At , I tear myself away from the computer and go down to the kitchen to make myself some lunch. I’m always tempted to take my sandwich or salad or whatever I’m having that day back up to the computer with me, but I’ve had to make an Absolute Rule (much more powerful and binding than a regular rule) about not eating at the computer (I once polished off an entire 14-ounce bag of chocolate-covered raisins without even realizing it while I was deep into a writing project. I’ve discovered that, for me, computer eating equals mindless eating which too often equals extra rolls around the middle).
Or, if I’m really in The Zone, I might skip lunch altogether. I love it when that happens-- when I’m so invested in a project, so lost in the imaginative world of my own making, that I lose track of time and space and forget even to be hungry (or to check my email!).
My afternoon is filled with more of the above plus business correspondence, submissions, and follow-up queries. And every once in a while I get to engage in the blood-pumping excitement of negotiating new contracts, reviewing galley proofs, tearing open the package of f&g’s that have been sent, overnight express, from my publisher, or discussing details like jacket cover art or dedications with my editor. Ironically, it’s at these times that I feel most like a real writer—much more so than when I’m actually, well, writing.
(True Confession #2: In truth, I spend far too much time doing writing-related stuff and not enough time actually writing. The internet is a huge temptation for me. I tend to be an information junkie, and the internet is my genial, ever-present supplier. It’s so easy to get caught up in the thrill of chasing information through the endless maze of cyberspace. And let’s not even talk about email!)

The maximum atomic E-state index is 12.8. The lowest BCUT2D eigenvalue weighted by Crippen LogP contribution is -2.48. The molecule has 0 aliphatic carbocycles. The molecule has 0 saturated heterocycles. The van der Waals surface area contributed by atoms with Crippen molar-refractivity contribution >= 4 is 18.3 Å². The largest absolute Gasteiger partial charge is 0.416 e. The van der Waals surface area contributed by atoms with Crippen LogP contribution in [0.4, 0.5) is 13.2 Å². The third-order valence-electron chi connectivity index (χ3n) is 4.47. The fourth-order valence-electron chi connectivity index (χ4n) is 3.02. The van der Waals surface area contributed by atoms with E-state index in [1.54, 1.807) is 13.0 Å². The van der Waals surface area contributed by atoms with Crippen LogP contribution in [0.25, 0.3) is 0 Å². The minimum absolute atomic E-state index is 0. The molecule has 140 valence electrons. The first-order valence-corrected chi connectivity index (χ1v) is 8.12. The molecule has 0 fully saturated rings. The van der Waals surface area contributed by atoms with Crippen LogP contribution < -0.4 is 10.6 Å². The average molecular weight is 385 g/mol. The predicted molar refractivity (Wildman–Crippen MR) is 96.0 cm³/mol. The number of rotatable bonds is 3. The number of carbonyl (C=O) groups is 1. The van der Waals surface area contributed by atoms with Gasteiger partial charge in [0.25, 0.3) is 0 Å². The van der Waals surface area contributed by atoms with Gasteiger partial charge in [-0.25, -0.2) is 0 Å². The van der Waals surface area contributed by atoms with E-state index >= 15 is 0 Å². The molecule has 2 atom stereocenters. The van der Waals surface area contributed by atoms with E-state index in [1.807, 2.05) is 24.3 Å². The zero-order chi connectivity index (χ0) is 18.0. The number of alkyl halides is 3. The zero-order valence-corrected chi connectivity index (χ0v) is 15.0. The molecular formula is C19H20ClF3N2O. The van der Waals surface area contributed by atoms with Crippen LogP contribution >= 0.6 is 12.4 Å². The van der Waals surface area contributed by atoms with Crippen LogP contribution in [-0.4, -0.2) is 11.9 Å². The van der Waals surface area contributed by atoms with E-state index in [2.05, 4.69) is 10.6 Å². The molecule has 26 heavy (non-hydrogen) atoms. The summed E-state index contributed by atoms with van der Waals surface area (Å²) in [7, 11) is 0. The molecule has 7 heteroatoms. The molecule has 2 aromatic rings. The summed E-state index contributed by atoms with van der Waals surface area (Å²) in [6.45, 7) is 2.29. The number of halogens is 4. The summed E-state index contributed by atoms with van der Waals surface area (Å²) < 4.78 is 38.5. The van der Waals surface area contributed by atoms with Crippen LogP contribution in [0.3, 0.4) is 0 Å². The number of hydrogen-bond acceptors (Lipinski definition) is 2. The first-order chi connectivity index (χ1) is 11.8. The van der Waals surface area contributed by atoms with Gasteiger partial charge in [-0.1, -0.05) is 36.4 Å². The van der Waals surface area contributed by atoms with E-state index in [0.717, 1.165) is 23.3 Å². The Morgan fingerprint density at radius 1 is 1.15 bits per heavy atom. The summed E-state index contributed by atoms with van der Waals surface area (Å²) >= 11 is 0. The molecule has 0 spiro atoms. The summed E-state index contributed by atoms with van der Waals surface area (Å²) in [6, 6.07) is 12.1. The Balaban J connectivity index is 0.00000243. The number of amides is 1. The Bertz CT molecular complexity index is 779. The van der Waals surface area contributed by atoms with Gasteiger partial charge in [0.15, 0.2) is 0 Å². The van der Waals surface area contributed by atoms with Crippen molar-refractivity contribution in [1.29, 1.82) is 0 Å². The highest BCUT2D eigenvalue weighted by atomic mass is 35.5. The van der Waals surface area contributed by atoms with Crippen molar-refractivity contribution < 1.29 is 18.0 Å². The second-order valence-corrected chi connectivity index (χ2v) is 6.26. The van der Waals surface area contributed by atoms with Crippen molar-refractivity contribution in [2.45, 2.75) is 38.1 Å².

I try to time any errands I may have (bank, post office, grocery store) so that I can do them just before I start the afternoon pick-up/run-around of kids. If it’s, say, Thursday, I take care of my errands, then pick up my 15-year-old at 2:45 and zip him over to The Music School in American Fork for his Little Big Band rehearsal, then beat it back to Pleasant Grove to pick up sons three and four at their schools.
Late Afternoon and Evening:
Afternoons and evenings are jam-packed with activities--lessons, practices, games, concerts, recitals, meetings, homework, chores, dinner, etc. (It really is pretty ridiculous. Between the four kids who are still at home (ages 9, 13, 15, and 17), we have flute lessons, guitar lessons, saxophone lessons, trumpet lessons, piano lessons, wrestling, basketball, clogging, soccer, swim team, Utah Valley Youth Symphony, Little Big Band, part-time jobs, school clubs, AP study groups, not to mention scouts and other church-related activities. And you should have seen what it was like when my daughter (now at ASU) was home too! I often wonder if we have our kids involved in too many things, but that’s a topic for another day. In our defense, let me just say that when you have five children, even if you limit their involvement to two extra-curricular activities (an instrument and a sport, say), that’s ten commitments per week, not to mention all the extra practices, games, performances, recitals, etc. We do make sure that our kids have plenty of down-time--time for hanging out with friends, shooting hoops in the backyard, or just daydreaming. But we also want them to be actively engaged in good causes, to develop their talents, and to learn how to work. The sad truth is that we no longer live in an agrarian society and most of us can’t send our kids out to the fields to buck bails of hay or out to the barn to milk forty cows before breakfast. We have to find new ways to keep them busy and to teach them discipline, dependability, and the value of good, hard labor. Ah, but I digress!)